Glaciers can leave behind unique landforms as they move across, including mountain peaks, ribbon lakes and rock drumlins.
But which term best characterizes glacial erosion? This depends on which process is involved, so let’s take a closer look at these processes and their impact on landscapes.
Rocks embedded within glaciers churn against it as it moves, much like how wood surface would react when touched with sandpaper. This erosion produces many distinctive glacial landforms such as faceted clasts (rocks which have been smoothed off by colliding against other rocks), grooves and scarps called striations as well as glacial pavements that scrape across bedrock surfaces.
Glacial abrasion is an integral component of glacial lake formation, as ice with its loads of rocks erode the soft sedimentary bedrock beneath.
Abrasion contributes to the formation of corries, aretes, pyramidal peaks and u-shaped valleys known as troughs; it also forms whalebacks and mountainous rocks called roches moutonnees. Abrasion rates tend to be very low beneath polar glaciers; most erosion that occurs here comes from freeze-thaw weathering processes rather than direct abrasion.
As glaciers erode rock below them, they do so through two mechanisms: abrasion and plucking. Plucking involves breaking off chunks of bedrock called joint blocks via pressure or freeze-thaw weathering processes, with those rocks later carried downstream and deposited as moraines.
Glacial abrasion occurs when glacier clasts rub against bedrock and one another while moving along the ground, producing long, deep scratch marks called striations that show which direction the glacier moved in.
Glaciers also sculpt the landscape by carving hanging valleys, cirques, aretes, and horns into the landscape, creating hanging valleys, cirques, aretes and horns from U-shaped valleys carved by multiple glaciers eroding one mountain side at once. Ribbon lakes, truncated spurs and moraines can also form due to glaciers’ erosion on U-shaped valleys; other features may include ribbon lakes truncated spurs moraines.
Landscape systems (including glacial ones ) can be thought of as being composed of inputs, stores, transfers and outputs. Rock material enters glacial systems through rockslides, rockfall, erosion of glacier paths valley sides or bedrock and redistributed throughout the landscape.
Freeze-thaw weathering is a physical/mechanical process in which water percolates into cracks in exposed rocks, freezes and expands in winter temperatures before freezing again when temperatures warm again, widening existing cracks further and stressing out rock over time – leading it to break apart by repeated freeze-thaw cycles.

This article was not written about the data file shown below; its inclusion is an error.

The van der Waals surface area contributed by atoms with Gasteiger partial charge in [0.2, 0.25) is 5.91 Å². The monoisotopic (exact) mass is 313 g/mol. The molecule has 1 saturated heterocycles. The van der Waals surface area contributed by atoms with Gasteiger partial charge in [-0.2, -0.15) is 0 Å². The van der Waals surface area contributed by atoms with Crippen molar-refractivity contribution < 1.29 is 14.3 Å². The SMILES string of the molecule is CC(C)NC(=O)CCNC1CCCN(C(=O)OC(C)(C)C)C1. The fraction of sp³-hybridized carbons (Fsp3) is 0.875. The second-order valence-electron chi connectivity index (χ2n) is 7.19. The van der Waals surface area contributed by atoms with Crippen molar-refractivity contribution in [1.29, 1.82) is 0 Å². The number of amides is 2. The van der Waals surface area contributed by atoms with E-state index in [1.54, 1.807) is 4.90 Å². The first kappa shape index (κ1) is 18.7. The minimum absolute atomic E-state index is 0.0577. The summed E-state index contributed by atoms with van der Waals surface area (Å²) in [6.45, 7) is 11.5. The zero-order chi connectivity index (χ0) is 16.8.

An important erosive process, wind erosion plays an integral part in landscape evolution and ecosystem succession. Pioneer plant species often colonise new habitat created by this process and help ensure its success, contributing to ecosystem succession. At a regional scale, climate can have some influence over erosion rates due to its impact on geology environment; on a continental ice sheet scale however, internal ice-dynamic related switches play a more dominant role as an erosion driver.
Erosion refers to the generalized wear-and-tear process that results in landform change and modification by wind, fluvial (river), marine, and glacial processes; wind erosion speeds this up considerably due to global warming causing riverine processes to carry rock away downstream; however, global warming will exacerbate erosion rates further and cause devastating results on coastal regions.
Glacier erosion creates many fascinating landforms, from mountains and peaks, lakes, to nunatuks (landforms with interesting names). Glacial erosion occurs through processes of abrasion, plucking, freeze-thaw weathering and freeze-thaw weathering.
Abrasion occurs when the surface of a glacier rubs against bedrock underneath, grinding rock fragments to powder or leaving long scratches called striations that indicate its direction of movement. As soon as a glacier melts it leaves behind deep depressions called cirque basins in its wake while multiple glaciers working to erode one mountain peak create pointed shapes known as horns – signs that these processes should stop.